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  1. Disclosure Statement • No financial interest or affiliation concerning material discussed in this presentation • Will not discuss any non FDA approved or investigational drugs/medical devices

  2. Congenital Lead Poisoning Nachammai Chinnakaruppan,MD Neonatologist Lehigh Valley Health Network, Allentown, PA

  3. Outline • Case presentation • Association between BLL and development • ??Screen pregnant women • Strategies to enhance development • Strategies to decrease exposure • Latest CDC recommendations on prevention of childhood lead poisoning

  4. Introduction • Lead poisoning is the most common preventable cause of neurotoxicity in children • Associated with impaired cognitive, motor, and behavioral abilities Binns et al Advisory Committee on Childhood Lead poisoning , Pediatrics 2007

  5. Introduction-continued • In 1991,CDC defined the BLL of concern to be 10 mcg/dl • Advisory Committee on CLP concluded that there is no safe BLL. • BLL<10 have been associated with decreased scores on psychometric tests in children Dietrich et al,Treatment of Lead exposed children in clinical trial, Pediatrics 2004)

  6. Case Presentation

  7. The Mother • 23 yo Mexican woman 36 weeks into a gestation is screened for lead • Result: 58.4 mcg/dl • Rescreened 4 days later: 57.2 mcg/dl • Anemic Hb 9.5g% • Prescribed iron supplements • Spontaneous labor 2 weeks later

  8. The Child • Normal term female infant, AGA 3030g • Good Apgars, normal neurological exam • Sent to nursery • Pb level available at 36 hours of age: 72 mcg/dl • Other labs: Hb 17g%, FEP 175 mcg/dl, No basophillic stippling in peripheral blood smears

  9. Basophilic Stippling Lead poisoning (arrow indicates an erythrocyte with basophilic stippling, NEJM 2005.

  10. Treatment Options • CaNa2EDTA • BAL • BAL/ CaNa2EDTA • Succimer • Other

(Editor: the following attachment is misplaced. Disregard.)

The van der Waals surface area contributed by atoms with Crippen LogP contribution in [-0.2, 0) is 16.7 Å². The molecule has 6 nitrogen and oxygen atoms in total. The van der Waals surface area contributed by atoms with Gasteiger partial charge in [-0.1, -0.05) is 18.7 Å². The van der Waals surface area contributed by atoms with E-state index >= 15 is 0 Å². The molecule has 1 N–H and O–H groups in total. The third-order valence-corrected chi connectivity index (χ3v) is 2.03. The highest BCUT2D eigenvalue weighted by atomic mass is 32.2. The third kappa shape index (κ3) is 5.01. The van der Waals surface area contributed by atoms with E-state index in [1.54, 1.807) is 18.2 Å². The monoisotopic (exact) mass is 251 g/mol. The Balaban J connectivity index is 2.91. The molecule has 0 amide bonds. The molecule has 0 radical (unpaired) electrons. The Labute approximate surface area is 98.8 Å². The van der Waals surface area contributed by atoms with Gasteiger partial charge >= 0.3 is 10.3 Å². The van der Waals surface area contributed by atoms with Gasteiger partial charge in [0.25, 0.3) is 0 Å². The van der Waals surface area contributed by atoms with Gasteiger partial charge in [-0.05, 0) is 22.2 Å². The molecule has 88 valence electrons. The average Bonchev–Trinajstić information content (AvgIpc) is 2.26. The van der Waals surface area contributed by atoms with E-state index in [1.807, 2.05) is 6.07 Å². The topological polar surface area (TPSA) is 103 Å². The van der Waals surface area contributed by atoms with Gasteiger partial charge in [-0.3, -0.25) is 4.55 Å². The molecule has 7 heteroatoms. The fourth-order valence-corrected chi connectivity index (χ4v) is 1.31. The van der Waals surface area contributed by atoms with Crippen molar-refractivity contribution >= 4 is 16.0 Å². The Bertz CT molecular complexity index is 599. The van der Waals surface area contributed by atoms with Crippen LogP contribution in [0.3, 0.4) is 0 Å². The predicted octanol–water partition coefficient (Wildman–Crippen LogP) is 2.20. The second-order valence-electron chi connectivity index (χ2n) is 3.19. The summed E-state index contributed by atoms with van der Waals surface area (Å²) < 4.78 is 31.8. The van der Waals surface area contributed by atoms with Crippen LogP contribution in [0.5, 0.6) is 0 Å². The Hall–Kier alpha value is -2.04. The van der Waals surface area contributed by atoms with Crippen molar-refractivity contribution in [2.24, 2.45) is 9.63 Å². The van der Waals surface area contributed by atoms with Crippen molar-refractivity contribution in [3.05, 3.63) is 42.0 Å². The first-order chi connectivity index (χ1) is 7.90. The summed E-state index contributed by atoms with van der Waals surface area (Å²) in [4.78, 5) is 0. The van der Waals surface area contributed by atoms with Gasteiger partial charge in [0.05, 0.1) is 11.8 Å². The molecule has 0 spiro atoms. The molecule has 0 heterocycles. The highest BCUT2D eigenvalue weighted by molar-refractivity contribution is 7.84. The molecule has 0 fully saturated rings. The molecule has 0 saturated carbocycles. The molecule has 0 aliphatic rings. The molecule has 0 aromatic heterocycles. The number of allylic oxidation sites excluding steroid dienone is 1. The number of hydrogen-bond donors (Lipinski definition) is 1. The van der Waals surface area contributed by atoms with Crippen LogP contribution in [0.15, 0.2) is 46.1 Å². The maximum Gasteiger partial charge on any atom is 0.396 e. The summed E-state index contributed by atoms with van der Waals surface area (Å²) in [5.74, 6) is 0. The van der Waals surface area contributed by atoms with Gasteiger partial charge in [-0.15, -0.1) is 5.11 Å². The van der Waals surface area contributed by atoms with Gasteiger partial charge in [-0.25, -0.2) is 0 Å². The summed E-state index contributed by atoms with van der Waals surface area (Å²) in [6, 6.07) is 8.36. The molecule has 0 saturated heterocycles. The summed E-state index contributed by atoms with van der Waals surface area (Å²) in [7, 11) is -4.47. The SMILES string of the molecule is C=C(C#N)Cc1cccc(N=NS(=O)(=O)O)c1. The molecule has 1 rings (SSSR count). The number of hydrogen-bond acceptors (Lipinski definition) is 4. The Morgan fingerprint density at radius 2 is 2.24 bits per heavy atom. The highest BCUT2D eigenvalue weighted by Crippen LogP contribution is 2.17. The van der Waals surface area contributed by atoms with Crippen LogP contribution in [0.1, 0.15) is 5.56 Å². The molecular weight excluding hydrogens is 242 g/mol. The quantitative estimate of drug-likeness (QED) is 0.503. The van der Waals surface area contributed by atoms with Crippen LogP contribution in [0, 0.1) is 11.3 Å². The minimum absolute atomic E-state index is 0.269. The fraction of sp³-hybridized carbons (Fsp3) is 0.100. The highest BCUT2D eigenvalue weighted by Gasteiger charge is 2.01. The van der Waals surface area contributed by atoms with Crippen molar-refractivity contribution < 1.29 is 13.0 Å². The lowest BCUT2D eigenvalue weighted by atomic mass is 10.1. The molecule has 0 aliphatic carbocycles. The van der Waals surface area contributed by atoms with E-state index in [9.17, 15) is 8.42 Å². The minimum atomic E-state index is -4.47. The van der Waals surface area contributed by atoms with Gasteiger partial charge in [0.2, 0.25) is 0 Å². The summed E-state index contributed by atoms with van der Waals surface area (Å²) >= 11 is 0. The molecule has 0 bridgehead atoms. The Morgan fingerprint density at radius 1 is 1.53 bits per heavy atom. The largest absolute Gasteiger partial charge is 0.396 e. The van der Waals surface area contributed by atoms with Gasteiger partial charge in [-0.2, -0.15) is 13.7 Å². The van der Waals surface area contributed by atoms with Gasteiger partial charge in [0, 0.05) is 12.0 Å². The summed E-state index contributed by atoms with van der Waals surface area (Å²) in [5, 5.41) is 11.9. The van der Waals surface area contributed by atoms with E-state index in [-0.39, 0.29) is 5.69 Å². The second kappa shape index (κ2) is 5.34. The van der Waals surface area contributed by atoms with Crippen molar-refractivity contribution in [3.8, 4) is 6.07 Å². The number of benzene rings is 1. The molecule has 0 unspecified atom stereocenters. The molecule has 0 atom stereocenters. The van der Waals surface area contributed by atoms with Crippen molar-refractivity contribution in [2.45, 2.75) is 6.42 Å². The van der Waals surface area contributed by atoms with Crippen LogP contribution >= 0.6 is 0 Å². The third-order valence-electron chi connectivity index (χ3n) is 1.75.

11. Management • Transferred to NICU • Consult with toxicologist • Decision made to perform a double volume exchange transfusion despite the risks of the procedure • BLL 6 hours after exchange was 11mcg/dl • Also started on chelation therapy

  12. Management- Continued • 6 doses of IM dimercaprol (BAL) • Infusion of calcium disodium ethylenediaminetetraacetate (CaNa2EDTA) • Oral succimer for 3 weeks • Infant discharged home on full feeds and normal discharge neurological exam

  13. Double volume exchange transfusion BAL/CaNa2EDTA succimer Mother’s Blood lead

  14. Should we Breastfeed?

  15. Nashashibi et al. Gyn & Ob. Invest 1999;48:158-162

  16. Follow-Up • At 1 year, healthy, not on any medications • Weight at 10%, length 50%, head circumference 25% • Bayleys assessment showed cognitive score of 135, motor score of 103 • 2 y.o sister with BLL of 8mcg/dl

  17. “Sources” found • Treats made in Mexico • Flowered bowls made in Thailand • Gibson plates made in China • Express china bowl made in China • Atelier plate made in Indonesia • Small metal pitcher made in Colombia • Cerebyl (Suplemento Alimentico) from Mexico

  18. Sources -Continued • Mother has pica • Lipstick (tested hers=negative) • Chews nail polish( hers=negative) • Eats “bean stones” • Chews bottle tops and knitting needles and on her necklace: all tested negative

  19. Lead And The Brain • Pb disrupts synapse formation • Increases transmitter release • Decreases stimulated transmitter release • Interferes with neurotransmission • Decreases synapse formation • Decreases neuron growth Johnston et al Current Opinions Neurology 1998

  20. Is there a safe BLL? • 2002-2004, CDC LPPC analyzed 23 reports on 16 populations and concluded that BLL →1/ Cognitive function

  21. Is there a safe BLL- continued • IQ decreases more than 7 points over the first 10 mcg/dl increase in lifetime average BLL • Likely causal association • NO SAFE BLL